September 28, 2018; Chronicle of Higher Education
A rubber-stamp board of directors is not helpful to any nonprofit. When an organization bends and breaks rules for an extended period of time—long enough that doing so has become part of the culture—it’s no understatement to say that everything lies with what the board of directors does—or does not—do.
The Chronicle of Higher Education dives deeply into the way sports directed the culture of rule-bending and breaking at the University of Louisville. The tale of the misuse of funds, which led to about $100 million dollars drained from the foundation’s endowment and other conflict-of-interest steps at the University of Louisville and the University of Louisville Foundation, has been ongoing.
What stands out here is the value of a board member asking the right questions. For the University of Louisville, that person might be Emily Bingham, Ph.D. An author with a degree in history, and a teacher at numerous colleges, although not at U of L, Dr. Bingham joined the U of L board as a trustee in 2013. She was one of a few board members invited to the board by the governor and lieutenant governor, who were looking for members who would ask questions.
Bingham saw the first red flag as she was introduced to their process. The state university has board meetings that are open to the public and the press. During the new board member orientation, Bingham was told that nothing of substance should be questioned at the meetings; discussions would take place at football and basketball games in President James R. Ramsey’s box, over food and drink. It did not sit well with her; as the Chronicle recounts,
“I thought, ‘That’s not going to work for me,’” she recalled.
The atmosphere of cheering for the sports teams carried over into the boardroom. “You were either a cheerleader or an enemy,” she said.
Bingham had two colleagues on the board who agreed with her; Steve Wilson and Craig Greenberg also objected to sports as the university’s forefront.
The sports program had grown in size and value since Ramsey took over in 2002. Ramsey’s partner in the success of U of L sports was athletic director Tom Jurich, who was hired in 1997. Over twenty years Jurich was central in raising $280 million to build stadiums, arenas, and practice facilities. The deteriorating basketball team was reborn, bringing in $45 million during the most recent seasons under Coach Rick Pitino. The women’s basketball team reached the Final Four, and the school’s football and baseball teams did well. The academics did not follow the success, coming 171st in the latest US News & World Report ranking.
Bingham and other board members raised concerns over the president’s salary of $4.2 million in 2015. His compensation included paying income taxes on his behalf. During that time, Katina Powell, an escort, published a book that exposed how players were recruited through sex parties paid for by Pitino’s office.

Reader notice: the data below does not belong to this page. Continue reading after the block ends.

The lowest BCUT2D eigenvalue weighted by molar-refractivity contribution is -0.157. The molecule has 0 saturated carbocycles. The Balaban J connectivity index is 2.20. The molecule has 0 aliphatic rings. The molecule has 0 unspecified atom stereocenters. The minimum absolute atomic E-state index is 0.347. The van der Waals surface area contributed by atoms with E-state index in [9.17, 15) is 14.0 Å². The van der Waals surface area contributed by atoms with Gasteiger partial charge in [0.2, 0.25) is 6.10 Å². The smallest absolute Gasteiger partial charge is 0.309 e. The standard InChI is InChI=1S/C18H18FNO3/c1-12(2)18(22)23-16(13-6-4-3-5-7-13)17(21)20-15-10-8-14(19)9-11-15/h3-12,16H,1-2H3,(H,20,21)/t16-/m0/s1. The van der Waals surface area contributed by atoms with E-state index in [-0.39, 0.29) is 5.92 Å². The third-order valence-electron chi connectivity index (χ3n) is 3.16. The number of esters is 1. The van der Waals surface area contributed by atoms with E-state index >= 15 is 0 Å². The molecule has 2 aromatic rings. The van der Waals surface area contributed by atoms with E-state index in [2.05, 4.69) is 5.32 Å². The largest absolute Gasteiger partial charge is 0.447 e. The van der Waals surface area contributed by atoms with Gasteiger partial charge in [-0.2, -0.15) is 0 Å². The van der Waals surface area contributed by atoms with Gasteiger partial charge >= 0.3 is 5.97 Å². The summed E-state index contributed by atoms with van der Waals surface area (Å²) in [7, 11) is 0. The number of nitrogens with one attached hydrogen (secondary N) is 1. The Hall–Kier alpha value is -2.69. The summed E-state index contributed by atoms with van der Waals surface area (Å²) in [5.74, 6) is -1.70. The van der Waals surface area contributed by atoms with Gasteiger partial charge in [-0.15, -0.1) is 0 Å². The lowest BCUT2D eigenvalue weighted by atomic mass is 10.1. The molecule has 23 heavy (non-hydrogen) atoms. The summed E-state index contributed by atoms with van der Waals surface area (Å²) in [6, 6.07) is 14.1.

In 2016, Bingham wrote a column in the Louisville Courier-Journal, bullet-pointing conflicts of interest and self-dealing instances. She charged that the board was not told the truth about Ramsey’s compensation, that 78 full professors had written a letter voicing no-confidence and the board had not been informed, and that no other university had a president who was also the president of the university’s support foundation and controlled both totally.
Bingham did not have support of the full board. The others pushed back, and she got hate mail from sports supporters. Finally, the new governor removed the whole board, which took several steps back and forth with a judge.
That was not the end of the board difficulties. John Schnatter, founder of Papa John’s Pizza, was a million-dollar donor and a member of the reconfigured board in 2017. He was a sports supporter, but he soon changed his tune. “The athletics thing scares me,” he said at a board meeting. “Until you fix athletics, you cannot fix this university.” There were struggles between Schnatter and the board; he walked away from a naming on the campus.
Subsequently, Ramsey was let go, followed by an FBI look into college-recruiting practices, and then arrests. Pitino and Jurich were fired. A donor, Jim Patterson, spoke to the interim president, Greg Postel, about sparing Jurich for the changes he had made in just 20 years. In May of 2018, Jurich received a $7.2 million settlement plus tickets to games and medical insurance.
Throughout the recognition of the problems, and now the recovery and restructure, board members played a major part. They moved the needle when they stepped away from the slap-on-the-back meetings during football games and got down to business, because of the actions of one member—one who refused to use the carte blanche, green-light method of governance.—Marian Conway